I was a skinny, long-haired 16-year-old kid with acne when I made my first jump on December 11, 1975, over Pinebluff, North Carolina. My instructor was 19, and the pilot was his younger brother.
Despite the youthfulness of the staff, the drop zone used the most advanced equipment at the time. My canopy was a “high-performance” Para-Commander, not a surplus T-10, and I was trained to cut away malfunctions rather than throw out the reserve by hand. That reserve was equipped with a Sentinel MK-2000 AAD and a Steven’s Lanyard (early RSL). There was also a radio on my arm for ground-to-air canopy control.
Earlier that week, an older friend—with an astonishing 50 jumps—introduced me to the DZO, retired U.S. Army Captain Donald S. Cunningham, at his home in Pinebluff. Captain Cunningham was 45 and had used a wheelchair for the previous 20 years. For the next two afternoons, I drove the 40 miles to Pinebluff after high school for instruction with Mike Cunningham, the Captain’s older son. Late Thursday, by the runway, Captain Cunningham rolled over and told me to take a knee. We reviewed canopy control, and he told me, “Young man, I am absolutely confident you will do everything as you were trained to do.”
I don’t recall much about that first jump, except getting into the Cessna 182 (piloted by Curt Cunningham, the Captain’s younger son), standing on the step and then suddenly looking up at an oddly small parachute. Right afterwards came the Captain’s commanding voice over my radio. “Jumper, you have a good canopy. Look up and locate your control toggles. Turn 180 degrees and locate the drop zone.” I did exactly as told and landed downwind, almost dead-center in the pit. I got up, looked at Captain Cunningham and said, “When can I do that again?”
Captain Donald Cunningham
Despite my scrawny, unkempt appearance, the Cunninghams accepted me into their family of jumpers. I later learned about the Captain’s combat experiences in Korea and Vietnam. He had started skydiving at Fort Campbell in the early ‘60s, only to lose the use of his legs—earning a Silver Star and second Purple Heart—in 1964. He was active in local politics, and served as mayor of Pinebluff for 17 years. When you met the Captain, he looked you right in the eyes. He sized everyone up without prejudice, and he exuded confidence. And when I turned 18, he enrolled me in a Jumpmaster course.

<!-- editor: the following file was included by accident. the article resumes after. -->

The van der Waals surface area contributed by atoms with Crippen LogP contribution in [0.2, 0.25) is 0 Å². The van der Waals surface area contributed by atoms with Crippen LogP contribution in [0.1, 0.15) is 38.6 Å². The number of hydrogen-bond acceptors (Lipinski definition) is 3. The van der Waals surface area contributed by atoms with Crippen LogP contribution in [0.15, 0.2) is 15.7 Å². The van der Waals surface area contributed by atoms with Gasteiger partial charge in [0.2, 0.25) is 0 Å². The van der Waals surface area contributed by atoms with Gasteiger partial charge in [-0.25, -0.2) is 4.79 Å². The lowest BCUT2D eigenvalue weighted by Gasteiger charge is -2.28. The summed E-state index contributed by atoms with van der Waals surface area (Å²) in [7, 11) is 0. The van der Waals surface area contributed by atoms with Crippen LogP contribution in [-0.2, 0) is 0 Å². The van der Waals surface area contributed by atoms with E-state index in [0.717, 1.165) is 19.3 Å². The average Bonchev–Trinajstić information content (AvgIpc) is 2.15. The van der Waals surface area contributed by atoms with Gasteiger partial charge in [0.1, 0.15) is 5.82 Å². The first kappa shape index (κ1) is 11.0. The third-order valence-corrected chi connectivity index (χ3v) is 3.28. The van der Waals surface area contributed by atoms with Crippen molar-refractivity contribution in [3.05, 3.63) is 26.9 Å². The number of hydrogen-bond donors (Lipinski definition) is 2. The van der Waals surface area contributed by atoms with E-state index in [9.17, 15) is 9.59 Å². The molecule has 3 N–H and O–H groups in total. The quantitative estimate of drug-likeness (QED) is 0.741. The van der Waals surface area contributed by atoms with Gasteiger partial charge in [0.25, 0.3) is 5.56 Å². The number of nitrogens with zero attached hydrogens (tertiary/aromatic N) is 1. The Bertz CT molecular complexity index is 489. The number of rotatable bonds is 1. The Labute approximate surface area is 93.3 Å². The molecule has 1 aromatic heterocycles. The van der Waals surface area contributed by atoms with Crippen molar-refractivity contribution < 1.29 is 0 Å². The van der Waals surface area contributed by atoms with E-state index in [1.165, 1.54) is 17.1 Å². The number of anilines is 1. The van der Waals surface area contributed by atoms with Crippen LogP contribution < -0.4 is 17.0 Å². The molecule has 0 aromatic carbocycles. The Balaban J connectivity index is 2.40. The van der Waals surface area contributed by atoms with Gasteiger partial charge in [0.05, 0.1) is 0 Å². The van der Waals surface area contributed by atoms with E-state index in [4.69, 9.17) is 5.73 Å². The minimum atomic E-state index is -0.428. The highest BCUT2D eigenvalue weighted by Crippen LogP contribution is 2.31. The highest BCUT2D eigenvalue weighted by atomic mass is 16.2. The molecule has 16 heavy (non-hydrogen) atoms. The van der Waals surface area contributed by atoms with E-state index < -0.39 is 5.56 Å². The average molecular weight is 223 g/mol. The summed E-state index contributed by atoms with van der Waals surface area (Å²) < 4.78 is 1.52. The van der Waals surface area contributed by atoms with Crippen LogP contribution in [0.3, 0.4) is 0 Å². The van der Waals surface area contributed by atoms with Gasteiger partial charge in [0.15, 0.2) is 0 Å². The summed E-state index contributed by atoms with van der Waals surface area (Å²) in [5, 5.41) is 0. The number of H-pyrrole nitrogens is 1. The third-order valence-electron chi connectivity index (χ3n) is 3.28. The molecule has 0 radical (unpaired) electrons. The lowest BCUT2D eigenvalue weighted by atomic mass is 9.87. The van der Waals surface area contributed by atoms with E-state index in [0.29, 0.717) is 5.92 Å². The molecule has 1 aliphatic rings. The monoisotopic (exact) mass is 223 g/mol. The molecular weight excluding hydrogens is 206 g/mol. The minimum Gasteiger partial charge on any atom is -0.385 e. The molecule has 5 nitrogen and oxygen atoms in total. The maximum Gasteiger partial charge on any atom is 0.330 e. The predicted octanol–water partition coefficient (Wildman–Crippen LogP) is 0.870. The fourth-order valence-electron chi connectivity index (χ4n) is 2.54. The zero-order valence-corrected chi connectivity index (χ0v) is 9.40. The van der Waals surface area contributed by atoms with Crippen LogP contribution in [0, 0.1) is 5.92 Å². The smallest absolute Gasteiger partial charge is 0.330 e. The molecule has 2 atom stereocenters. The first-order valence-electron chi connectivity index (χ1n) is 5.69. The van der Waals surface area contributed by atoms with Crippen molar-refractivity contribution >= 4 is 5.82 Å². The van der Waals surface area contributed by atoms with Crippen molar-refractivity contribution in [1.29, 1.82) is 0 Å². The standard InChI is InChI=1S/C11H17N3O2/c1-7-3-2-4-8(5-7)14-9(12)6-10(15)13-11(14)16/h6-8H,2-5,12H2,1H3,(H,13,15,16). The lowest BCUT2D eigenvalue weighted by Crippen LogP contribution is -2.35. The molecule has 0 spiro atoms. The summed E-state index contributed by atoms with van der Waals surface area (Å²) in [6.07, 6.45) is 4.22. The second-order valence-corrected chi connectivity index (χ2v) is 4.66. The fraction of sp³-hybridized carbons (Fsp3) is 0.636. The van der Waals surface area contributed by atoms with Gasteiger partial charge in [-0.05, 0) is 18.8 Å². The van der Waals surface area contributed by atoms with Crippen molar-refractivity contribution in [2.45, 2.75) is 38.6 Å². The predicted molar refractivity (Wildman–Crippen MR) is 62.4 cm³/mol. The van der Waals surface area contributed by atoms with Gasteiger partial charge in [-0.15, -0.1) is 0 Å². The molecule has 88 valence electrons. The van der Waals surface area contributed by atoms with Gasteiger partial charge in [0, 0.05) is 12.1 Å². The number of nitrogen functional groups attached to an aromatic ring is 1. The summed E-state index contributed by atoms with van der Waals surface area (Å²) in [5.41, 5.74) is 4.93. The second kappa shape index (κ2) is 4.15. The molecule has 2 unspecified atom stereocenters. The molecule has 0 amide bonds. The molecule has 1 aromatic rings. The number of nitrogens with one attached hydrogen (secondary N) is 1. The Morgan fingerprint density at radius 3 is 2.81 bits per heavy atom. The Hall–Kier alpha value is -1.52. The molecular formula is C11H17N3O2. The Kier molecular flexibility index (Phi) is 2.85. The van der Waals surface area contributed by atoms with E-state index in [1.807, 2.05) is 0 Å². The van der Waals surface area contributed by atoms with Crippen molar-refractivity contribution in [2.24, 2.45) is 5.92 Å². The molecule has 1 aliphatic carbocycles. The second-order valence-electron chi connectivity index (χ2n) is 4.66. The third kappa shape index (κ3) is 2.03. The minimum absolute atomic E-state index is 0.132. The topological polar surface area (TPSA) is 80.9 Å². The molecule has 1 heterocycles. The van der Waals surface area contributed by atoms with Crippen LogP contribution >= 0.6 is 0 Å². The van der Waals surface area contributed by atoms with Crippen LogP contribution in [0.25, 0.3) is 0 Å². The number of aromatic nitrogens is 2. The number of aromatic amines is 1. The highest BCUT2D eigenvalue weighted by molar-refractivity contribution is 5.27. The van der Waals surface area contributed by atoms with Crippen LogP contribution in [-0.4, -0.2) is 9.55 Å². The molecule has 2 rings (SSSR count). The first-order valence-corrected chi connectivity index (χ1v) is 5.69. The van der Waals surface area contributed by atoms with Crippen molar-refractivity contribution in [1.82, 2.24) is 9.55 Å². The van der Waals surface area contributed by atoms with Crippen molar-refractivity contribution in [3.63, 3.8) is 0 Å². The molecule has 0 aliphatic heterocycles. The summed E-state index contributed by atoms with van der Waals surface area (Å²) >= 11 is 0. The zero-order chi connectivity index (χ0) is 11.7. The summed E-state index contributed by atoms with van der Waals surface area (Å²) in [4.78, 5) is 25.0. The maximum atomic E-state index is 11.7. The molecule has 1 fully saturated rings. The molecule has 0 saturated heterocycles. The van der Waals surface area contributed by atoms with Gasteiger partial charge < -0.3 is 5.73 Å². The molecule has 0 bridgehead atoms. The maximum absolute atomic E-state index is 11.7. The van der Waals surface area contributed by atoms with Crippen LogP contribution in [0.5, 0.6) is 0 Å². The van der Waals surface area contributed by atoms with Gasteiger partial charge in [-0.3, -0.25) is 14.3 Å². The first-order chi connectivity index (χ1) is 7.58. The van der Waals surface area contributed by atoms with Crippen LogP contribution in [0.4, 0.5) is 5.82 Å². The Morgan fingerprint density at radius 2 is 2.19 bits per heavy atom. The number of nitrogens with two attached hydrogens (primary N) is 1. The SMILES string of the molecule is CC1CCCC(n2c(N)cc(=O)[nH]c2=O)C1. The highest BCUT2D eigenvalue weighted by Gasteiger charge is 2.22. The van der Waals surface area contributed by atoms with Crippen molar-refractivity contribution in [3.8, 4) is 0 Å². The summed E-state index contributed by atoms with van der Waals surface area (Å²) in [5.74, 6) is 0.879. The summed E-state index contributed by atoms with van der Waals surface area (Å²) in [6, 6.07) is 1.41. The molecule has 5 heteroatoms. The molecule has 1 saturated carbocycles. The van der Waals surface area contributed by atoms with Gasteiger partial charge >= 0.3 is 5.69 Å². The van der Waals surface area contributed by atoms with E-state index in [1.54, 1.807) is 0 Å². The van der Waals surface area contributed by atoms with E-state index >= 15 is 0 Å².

Despite the handicap, Captain Cunningham was 100% in charge of the DZ. Between jumps or during weather holds, I spent hours sitting with him, talking about books, current events or his military experiences. Because of a fractured relationship with my own father, Cunningham became a surrogate, and talking to him on weekends was as important as jumping. He was the positive male role model I lacked at home, who listened and was rarely judgmental. He trusted me and treated me like an adult. In part because of my talks with Captain Cunningham, I majored in history in college. Later, he encouraged me to go to graduate school, and I did.
After graduate school, I thought back to the joy Cunningham had expressed about serving as an Army officer. Not once did the Captain ever express the slightest regret about never walking again. And not long after, I quit my civilian job and joined the U.S. Army—something I never would have considered in a million years as a teenager. On active duty, I jumped at Skydive Orange in Virginia; in Barnwell, South Carolina; and at Camp Casey in Korea.
In 1989, after five years as a “Dirty Nasty Stinking Leg” (a non-airborne-qualified soldier), I got the chance to attend Army Airborne School at Fort Benning, Georgia. As an experienced skydiver, jump school was interesting, despite the miserable August heat. There was a “tower jump” from 250 feet and five static-line jumps during the final week. On the fifth one, I made a (strongly discouraged) stand-up landing by flaring the rear risers.
My following assignment was to Fort Bragg, in North Carolina. At the first opportunity, I put on my uniform—including jump boots and maroon beret—to “report” to Captain Cunningham. Back at the DZ, I gave him a crisp salute and handed him my log book, to sign off on my Fort Benning jumps. Thirty years later, this is still an emotional memory for me. The Airborne skydiver standing at Captain Cunningham’s wheelchair that day was not the same screwed-up kid from 1975.
Sadly, the Captain passed away in 2008. He left a legacy of service to his country, family, community and local skydivers. I have loved jumping from “perfectly good” airplanes for almost 50 years, but it’s the amazing people you meet at the drop zone that sometimes alter the trajectory of your life. It’s usually for the better.
John Winn | C-13970